Roger Jaensch,Minister for the Environment
The Tasmanian Liberal Government is delivering on its commitment to reduce waste and build Tasmania’s circular economy, including significant investment to improve organic waste collection and reprocessing infrastructure right across the State.
That is why I am pleased to announce B G & J M Barwick Pty Ltd has been chosen as the successful applicant for $3 million of seed funding to establish a regional organic waste processing facility in southern Tasmania after an extensive Expressions of Interest process.
Investments such are these are key to our Government’s plan to reduce the volume of organic waste sent to landfill by 50 per cent by 2030, consistent with the national target in the National Waste Policy Action Plan 2019.
This facility, once operational, will play an important role in the southern organic waste management system and will complement other projects under development to grow our circular economy.
The new facility at Boyer will process up to 24,000 tonnes of organic waste per annum and will complement Barwick’s existing facilities at Oatlands and Bridgewater to allow them to expand their total processing capacity of 113,000 tonne per annum to 165,000 tonne per annum.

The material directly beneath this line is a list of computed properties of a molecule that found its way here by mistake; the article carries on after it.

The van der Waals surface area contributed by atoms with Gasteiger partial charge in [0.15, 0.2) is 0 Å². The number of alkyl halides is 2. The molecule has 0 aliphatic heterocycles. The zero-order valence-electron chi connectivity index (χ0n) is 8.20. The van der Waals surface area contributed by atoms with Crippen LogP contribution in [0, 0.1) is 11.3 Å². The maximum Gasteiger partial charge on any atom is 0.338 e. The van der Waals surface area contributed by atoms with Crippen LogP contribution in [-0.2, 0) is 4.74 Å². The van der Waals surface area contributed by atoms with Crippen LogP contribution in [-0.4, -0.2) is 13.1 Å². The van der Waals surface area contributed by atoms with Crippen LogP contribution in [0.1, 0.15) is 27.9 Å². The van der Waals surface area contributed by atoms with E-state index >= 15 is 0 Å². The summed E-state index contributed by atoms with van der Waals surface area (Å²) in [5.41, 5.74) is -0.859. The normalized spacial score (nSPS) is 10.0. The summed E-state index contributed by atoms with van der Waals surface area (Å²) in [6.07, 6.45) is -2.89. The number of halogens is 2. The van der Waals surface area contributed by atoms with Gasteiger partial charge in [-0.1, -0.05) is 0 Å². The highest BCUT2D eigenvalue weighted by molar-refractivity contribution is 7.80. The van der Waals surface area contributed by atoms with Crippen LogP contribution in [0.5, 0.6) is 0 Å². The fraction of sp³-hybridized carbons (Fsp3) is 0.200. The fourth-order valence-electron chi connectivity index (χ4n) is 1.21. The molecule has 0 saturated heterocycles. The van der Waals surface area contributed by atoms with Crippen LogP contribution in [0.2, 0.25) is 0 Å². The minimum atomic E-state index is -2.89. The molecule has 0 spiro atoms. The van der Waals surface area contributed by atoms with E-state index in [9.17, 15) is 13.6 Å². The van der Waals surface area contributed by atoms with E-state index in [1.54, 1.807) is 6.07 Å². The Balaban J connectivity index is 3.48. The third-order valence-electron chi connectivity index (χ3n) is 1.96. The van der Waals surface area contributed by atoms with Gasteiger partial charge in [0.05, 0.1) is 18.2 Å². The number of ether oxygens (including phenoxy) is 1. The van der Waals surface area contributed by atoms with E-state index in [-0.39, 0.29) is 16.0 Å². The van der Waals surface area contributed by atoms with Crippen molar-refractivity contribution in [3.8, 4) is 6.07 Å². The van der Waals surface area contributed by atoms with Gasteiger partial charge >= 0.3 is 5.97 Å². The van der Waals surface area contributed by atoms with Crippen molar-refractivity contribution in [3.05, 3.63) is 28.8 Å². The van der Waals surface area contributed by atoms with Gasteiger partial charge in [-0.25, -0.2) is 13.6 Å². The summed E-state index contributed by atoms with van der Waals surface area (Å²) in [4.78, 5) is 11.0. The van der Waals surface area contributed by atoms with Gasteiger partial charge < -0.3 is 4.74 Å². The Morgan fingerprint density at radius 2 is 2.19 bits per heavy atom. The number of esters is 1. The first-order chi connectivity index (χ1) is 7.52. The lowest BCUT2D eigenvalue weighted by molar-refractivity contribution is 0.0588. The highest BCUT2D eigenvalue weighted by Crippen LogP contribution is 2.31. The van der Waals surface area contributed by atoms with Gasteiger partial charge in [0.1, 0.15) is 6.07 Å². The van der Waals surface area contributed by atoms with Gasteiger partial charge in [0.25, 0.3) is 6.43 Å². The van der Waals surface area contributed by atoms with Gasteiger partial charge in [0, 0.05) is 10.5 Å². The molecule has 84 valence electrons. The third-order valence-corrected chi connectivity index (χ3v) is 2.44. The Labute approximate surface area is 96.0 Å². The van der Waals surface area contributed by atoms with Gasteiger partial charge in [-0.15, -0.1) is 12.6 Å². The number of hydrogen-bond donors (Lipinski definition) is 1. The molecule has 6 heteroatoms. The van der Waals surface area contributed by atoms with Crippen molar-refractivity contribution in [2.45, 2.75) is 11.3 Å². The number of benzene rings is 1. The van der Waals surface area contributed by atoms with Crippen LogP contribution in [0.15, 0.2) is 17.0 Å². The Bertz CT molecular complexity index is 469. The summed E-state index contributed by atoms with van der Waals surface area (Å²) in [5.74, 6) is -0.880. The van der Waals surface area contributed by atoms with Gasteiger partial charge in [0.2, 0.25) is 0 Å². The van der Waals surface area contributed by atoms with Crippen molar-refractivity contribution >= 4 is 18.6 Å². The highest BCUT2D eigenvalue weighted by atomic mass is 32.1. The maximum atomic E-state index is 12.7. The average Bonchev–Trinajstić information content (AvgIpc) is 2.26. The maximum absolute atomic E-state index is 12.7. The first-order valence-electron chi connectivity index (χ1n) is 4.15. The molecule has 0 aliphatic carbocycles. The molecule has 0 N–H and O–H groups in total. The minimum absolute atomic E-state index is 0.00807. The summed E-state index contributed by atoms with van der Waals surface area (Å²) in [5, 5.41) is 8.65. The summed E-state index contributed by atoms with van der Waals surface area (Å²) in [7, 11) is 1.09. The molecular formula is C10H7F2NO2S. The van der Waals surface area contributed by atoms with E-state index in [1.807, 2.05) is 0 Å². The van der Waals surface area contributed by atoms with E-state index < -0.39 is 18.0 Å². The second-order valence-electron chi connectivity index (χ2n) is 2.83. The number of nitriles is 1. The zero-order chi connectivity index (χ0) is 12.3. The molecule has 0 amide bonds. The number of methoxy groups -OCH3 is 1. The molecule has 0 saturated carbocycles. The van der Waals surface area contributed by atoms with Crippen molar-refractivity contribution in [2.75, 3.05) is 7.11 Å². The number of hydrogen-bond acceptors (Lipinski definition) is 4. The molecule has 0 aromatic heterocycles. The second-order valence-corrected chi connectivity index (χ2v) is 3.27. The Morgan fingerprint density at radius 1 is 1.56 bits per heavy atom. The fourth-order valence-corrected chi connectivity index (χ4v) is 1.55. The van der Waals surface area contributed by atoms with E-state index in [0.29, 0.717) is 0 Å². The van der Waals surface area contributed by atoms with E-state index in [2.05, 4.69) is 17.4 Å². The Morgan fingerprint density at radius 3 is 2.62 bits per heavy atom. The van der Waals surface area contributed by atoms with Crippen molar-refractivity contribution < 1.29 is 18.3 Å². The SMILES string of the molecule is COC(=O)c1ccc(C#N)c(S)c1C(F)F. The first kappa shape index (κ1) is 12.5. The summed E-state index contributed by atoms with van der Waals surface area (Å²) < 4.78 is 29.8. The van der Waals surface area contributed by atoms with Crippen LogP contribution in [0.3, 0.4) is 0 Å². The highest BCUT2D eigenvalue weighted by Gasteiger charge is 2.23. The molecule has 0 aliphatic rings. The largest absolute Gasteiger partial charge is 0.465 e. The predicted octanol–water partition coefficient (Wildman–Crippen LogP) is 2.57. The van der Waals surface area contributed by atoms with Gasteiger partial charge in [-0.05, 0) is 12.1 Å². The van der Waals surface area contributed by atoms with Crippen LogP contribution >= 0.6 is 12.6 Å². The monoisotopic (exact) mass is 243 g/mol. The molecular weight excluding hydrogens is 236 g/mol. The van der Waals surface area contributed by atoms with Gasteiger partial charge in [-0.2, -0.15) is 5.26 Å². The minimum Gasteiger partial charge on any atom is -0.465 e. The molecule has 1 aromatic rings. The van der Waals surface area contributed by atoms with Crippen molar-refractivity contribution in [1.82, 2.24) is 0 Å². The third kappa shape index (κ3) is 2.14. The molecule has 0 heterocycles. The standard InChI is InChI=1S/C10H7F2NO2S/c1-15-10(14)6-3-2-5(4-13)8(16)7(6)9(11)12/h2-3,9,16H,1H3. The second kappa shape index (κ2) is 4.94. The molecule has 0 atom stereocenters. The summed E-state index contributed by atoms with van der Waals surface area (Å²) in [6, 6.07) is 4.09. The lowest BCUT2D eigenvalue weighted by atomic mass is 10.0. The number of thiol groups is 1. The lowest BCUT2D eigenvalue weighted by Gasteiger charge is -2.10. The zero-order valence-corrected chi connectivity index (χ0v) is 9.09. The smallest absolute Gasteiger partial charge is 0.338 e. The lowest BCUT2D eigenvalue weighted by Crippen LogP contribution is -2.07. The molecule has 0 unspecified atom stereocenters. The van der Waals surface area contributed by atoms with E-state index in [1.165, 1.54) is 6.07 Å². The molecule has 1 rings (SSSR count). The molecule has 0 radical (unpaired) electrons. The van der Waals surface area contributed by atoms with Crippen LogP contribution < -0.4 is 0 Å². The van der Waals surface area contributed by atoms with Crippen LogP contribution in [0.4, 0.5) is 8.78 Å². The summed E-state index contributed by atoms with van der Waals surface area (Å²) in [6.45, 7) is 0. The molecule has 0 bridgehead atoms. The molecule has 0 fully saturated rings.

This has the potential to save up to 80,000 tonnes of CO2-e emissions per year across Barwick’s facilities, and is part of our Government’s plan to reduce emissions by working with all sectors of the economy and contribute to our nation-leading target of net zero emissions, or lower, from 2030.
Barwick’s proposed project is for a industrial scale in-vessel composting facility at Boyer, adjacent to the Norske Skog Boyer mill, and is expected to create up to 30 full-time equivalent jobs during the construction phase and 15 ongoing jobs.
Barwick manager Tyronn Barwick said the funding from the Tasmanian Liberal Government would enable family-owned Tasmanian company Barwick to construct a state of the art, $14 million in-vessel composting facility at Boyer to process a significant volume of Southern Tasmania’s organic materials in an environmentally sustainable manner.
“The facility’s strategic placement at Boyer will play a role in processing commercial organic materials in conjunction with local councils food organics and garden organics (FOGO),” Mr Barwick said.
Growing our circular economy is a priority for our Government and this initiative will play a significant role in reducing our waste and emissions, improving our environment, and creating jobs for Tasmanians.